RE: Why Cryonics

From: Bostrom,N (pg) (
Date: Wed Feb 23 2000 - 09:30:12 MST

Hal Finney wrote:

>I maintain that given our current state of knowledge, we
simply >don't
>know whether there is sufficient information in frozen
tissue to
>reconstruct its initial state to any particular degree of

Considering that there is still such disagreement about how much information
would be needed to reconstruct a person (as well as about how much useful
information there is in frozen tissue), I think it might make sense to
conserve traces of one's mind's activities, for example by not deleting
one's hard drive. Not as a substitute for cryonics, but as a dirt-cheap way
of preserving additional information that could improve a cryonics
reconstruction, or in the absence of cryonics give you at least some small
chance of being reconstructed by a superintelligence, who may know enough
about human psychology, genetics and the society you lived in to use the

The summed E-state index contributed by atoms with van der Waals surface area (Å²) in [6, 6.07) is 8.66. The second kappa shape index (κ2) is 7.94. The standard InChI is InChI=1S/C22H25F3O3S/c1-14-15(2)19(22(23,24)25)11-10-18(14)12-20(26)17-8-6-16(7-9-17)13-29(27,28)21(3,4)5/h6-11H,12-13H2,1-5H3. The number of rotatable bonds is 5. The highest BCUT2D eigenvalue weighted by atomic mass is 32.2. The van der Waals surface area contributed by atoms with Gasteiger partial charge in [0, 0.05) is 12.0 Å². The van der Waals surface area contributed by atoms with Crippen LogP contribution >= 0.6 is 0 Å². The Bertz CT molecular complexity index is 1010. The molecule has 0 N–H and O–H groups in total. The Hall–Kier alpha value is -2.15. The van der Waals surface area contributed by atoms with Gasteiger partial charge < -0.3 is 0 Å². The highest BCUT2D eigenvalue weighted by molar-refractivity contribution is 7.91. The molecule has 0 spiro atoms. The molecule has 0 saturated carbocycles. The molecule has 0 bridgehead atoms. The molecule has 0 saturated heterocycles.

traces to reconstruct you. Having a videotape of yourself might also be a
good idea.

In the future, it may be feasible to record everything that goes into your
sensory organs and everything you do via your muscle movements. A
superitelligence studying such a detailed record of your life history might
well be able to reconstruct a great deal about how your mind was

I have tried to think of some consideration or some test that could
determine whether this would be possible to do in principle, but haven't
come up with anything yet; it seems a wide open question. Any ideas on how
one could settle the issue, short of building a superintelligence and

Nick Bostrom
Dept. Philosophy, Logic and Scientific Method
London School of Economics

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